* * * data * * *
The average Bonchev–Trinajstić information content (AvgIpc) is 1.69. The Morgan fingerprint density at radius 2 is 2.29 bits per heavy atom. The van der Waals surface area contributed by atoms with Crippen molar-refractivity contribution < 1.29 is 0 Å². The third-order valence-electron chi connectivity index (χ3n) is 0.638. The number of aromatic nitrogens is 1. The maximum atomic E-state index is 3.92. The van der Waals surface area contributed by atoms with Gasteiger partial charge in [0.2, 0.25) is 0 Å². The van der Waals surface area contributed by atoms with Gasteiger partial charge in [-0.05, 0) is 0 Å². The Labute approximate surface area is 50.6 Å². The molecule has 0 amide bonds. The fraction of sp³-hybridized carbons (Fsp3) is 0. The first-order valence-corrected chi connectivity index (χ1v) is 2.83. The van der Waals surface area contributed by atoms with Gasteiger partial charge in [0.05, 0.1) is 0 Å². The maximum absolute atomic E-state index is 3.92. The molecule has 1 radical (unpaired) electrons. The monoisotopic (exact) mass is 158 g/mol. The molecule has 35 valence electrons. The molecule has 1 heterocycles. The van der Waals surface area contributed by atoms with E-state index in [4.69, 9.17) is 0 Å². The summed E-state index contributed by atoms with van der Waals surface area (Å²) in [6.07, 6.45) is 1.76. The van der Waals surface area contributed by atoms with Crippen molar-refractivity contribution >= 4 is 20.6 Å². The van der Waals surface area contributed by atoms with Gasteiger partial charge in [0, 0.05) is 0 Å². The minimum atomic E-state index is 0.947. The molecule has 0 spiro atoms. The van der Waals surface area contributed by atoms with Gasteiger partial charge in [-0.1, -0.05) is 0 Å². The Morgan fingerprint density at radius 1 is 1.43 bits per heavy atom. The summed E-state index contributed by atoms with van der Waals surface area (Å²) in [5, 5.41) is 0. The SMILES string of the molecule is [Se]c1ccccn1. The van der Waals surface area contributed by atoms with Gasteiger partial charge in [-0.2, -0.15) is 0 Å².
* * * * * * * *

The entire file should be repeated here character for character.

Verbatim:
The average Bonchev–Trinajstić information content (AvgIpc) is 1.69. The Morgan fingerprint density at radius 2 is 2.29 bits per heavy atom. The van der Waals surface area contributed by atoms with Crippen molar-refractivity contribution < 1.29 is 0 Å². The third-order valence-electron chi connectivity index (χ3n) is 0.638. The number of aromatic nitrogens is 1. The maximum atomic E-state index is 3.92. The van der Waals surface area contributed by atoms with Gasteiger partial charge in [0.2, 0.25) is 0 Å². The van der Waals surface area contributed by atoms with Gasteiger partial charge in [-0.05, 0) is 0 Å². The Labute approximate surface area is 50.6 Å². The molecule has 0 amide bonds. The fraction of sp³-hybridized carbons (Fsp3) is 0. The first-order valence-corrected chi connectivity index (χ1v) is 2.83. The van der Waals surface area contributed by atoms with Gasteiger partial charge in [0.05, 0.1) is 0 Å². The maximum absolute atomic E-state index is 3.92. The molecule has 1 radical (unpaired) electrons. The monoisotopic (exact) mass is 158 g/mol. The molecule has 35 valence electrons. The molecule has 1 heterocycles. The van der Waals surface area contributed by atoms with E-state index in [4.69, 9.17) is 0 Å². The summed E-state index contributed by atoms with van der Waals surface area (Å²) in [6.07, 6.45) is 1.76. The van der Waals surface area contributed by atoms with Crippen molar-refractivity contribution >= 4 is 20.6 Å². The van der Waals surface area contributed by atoms with Gasteiger partial charge in [0, 0.05) is 0 Å². The minimum atomic E-state index is 0.947. The molecule has 0 spiro atoms. The van der Waals surface area contributed by atoms with Gasteiger partial charge in [-0.1, -0.05) is 0 Å². The Morgan fingerprint density at radius 1 is 1.43 bits per heavy atom. The summed E-state index contributed by atoms with van der Waals surface area (Å²) in [5, 5.41) is 0. The SMILES string of the molecule is [Se]c1ccccn1. The van der Waals surface area contributed by atoms with Gasteiger partial charge in [-0.2, -0.15) is 0 Å².